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Homework Help: Questions on motion

  1. Jun 9, 2007 #1
    1. Explain why the weight of a body changes if it is taken form the equator to one of the poles
    2. With Reference to Newton’s Laws of Motion, determine the force that a man of mass 75.0kg exerts on the bottom of an elevator when it is
    a. Ascending with a constant velocity of 2.5m/s
    b. Descending with an acceleration of 4.0m/s2
    3. A 100kg pile driver is suspended 12.0m above the ground where it is eventually released and falls, driving a pile into the ground
    a. What is the gravitational potential energy before it is released and ½ way of its fall
    b. Why the difference in gravitational potential energy above

    [bThe attempt at a solution:[/b]
    1. I will have to research question one, but any help would be appreciated.
    2. Newton's second law of motion pertains to the behavior of objects for which all existing forces are not balanced. The second law states that the acceleration of an object is dependent upon two variables - the net force acting upon the object and the mass of the object. Newton's second law can be summarized by the formula:

    a) When ascending: f=75kg*2.5m/s^2 = 187.5 N
    b) When descending: f=75kg*4m/s^2 = 300 N

    I have a feeling that I am wrong because I didn't consider the motion of the elevator...

    G.P.E=mgh= 100kg*10m/s^2*12m = 12000 J
    G.P.E at half the distance= 1/2*12000J= 6000 J

    There is a difference of the two G.P.E's above because G.P.E is defined by the formula: mass(m)*gravitational acceleration(g)*height(h). At half-way during the fall, the distance is also half so as a result the value of mgh would now be mgh/2 as opposed to the GPE just before the fall (mgh), and hence the difference in the two.

    I think I have done a fair effort and it would be even better if I am corrected and guided, thank you.
  2. jcsd
  3. Jun 9, 2007 #2


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    Hint: consider Newton's Law of Gravitation

    Part (a) is wrong. You mistook the 2.5 m/s velocity for a 2.5 m/s^2 acceleration. There is no acceleration. The elevator is moving up at a constant velocity. As a result, the net force on the system (elevator + man) = 0. Does this help you to answer the question? Look at it another way...when you are in an elevator that is not accelerating, you don't feel any heavier or lighter than normal, do you?

    Part (b) doesn't look quite right either. I'd recommend drawing a free body diagram for the elevator + man. There are only two forces:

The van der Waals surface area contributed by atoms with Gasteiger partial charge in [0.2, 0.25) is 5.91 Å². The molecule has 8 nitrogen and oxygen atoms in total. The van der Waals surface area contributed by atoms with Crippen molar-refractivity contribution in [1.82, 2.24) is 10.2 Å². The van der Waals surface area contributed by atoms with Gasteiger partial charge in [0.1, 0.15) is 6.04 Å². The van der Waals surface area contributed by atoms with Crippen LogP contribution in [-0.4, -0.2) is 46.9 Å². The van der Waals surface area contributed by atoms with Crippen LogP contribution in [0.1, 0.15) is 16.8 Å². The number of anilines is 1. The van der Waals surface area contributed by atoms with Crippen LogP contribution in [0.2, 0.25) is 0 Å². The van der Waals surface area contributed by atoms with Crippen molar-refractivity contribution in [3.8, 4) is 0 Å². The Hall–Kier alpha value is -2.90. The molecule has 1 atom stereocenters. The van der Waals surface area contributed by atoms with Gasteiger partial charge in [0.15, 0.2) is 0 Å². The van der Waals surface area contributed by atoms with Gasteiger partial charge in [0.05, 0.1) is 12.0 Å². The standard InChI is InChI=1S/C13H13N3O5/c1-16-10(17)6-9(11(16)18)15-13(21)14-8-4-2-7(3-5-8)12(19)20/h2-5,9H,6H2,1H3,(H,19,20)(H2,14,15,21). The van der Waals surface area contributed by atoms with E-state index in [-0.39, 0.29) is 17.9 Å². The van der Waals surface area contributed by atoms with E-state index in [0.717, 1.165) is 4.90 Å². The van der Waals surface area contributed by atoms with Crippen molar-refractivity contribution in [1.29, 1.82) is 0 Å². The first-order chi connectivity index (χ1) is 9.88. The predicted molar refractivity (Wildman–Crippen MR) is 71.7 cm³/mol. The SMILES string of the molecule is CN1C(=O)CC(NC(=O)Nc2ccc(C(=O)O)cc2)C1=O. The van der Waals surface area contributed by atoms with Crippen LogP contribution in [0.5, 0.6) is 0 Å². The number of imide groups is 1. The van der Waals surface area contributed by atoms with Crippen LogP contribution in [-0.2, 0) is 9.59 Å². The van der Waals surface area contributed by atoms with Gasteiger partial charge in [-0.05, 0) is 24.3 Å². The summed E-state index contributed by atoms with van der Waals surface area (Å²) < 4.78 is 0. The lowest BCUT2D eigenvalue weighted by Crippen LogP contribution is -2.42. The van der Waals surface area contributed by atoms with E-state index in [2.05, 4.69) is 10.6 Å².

1. The weight of the (elevator + man) downward
    2. The force pulling the elevator upward (e.g. from a cable).

    Clearly, since the elevator is accelerating downward, the second force is slightly smaller than the first by an amount equal to (total mass)*a. To put it another way, there is a net downward force on the (elevator + man).

    I haven't checked your math, but it's pretty trivial (just mgh) so I'm sure you got it right. As for the explanation, you're right. Appealing to the mathematical definition of potential energy is the most succint and therefore minimalist answer. However, to round out your explanation, I think it would be a good idea to explain what happened to the initial potential energy after having fallen halfway, i.e. where did it go? That way, you'd also be explaining why the potential energy changes with height and is given by mgh.

  4. Jun 11, 2007 #3
    So could it be:

    a) Weight of man (assuming g=10m/s^2)= 75*10=750N

    Net force= force * acceleration
    However, since there is a constant velocity, there would be no acceleration. Therefore: Net force= 750*0= 0N

    Since there is no unbalanced force resulting in an acceleration, the force that the man exerts on the elevator is: 750 Newtons.

    b) Net downward force= 75*4 = 300 N
    Weight of man= 75*10= 750 N
    Therefore, actual force exerted by man= 750 - 300 = 450 N

    Am I correct? I have a gut feeling that the accleration downwards is a negative one...
  5. Jun 11, 2007 #4


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    Although your result may be right, I'm not 100% sure about how you arrived at it. This is the method that makes sense to me personally. Since you know the acceleration of the elevator, you know the acceleration of the man. So you can draw a FBD for the man only. There are two forces acting on him:

    1. weight downward (call this w)

    2. force pushing up on his feet (call this N).

    We get for the net force F:

    F = N + w

    We know that F is negative (the accelerating of the elevator is downward), which suggests that N < w (the floor is not pushing up on the dude as much as his weight...as a result, he feels lighter. If the elevator were accelerating downward at g, the floor wouldn't push up on him at all. He'd be in free fall and would feel weightless). In this case, he just feels lighter.

    plug the numbers in (using a "downward is negative" convention):

    75*(-4) = N + 75*(-10)

    N = 75*(-4) - 75*(-10) = -300 N - (-750 N) = 450 N

    The floor pushes up on the man with this force (*less* than his weight).
    Last edited: Jun 11, 2007
  6. Jun 12, 2007 #5
    Thank you very much.
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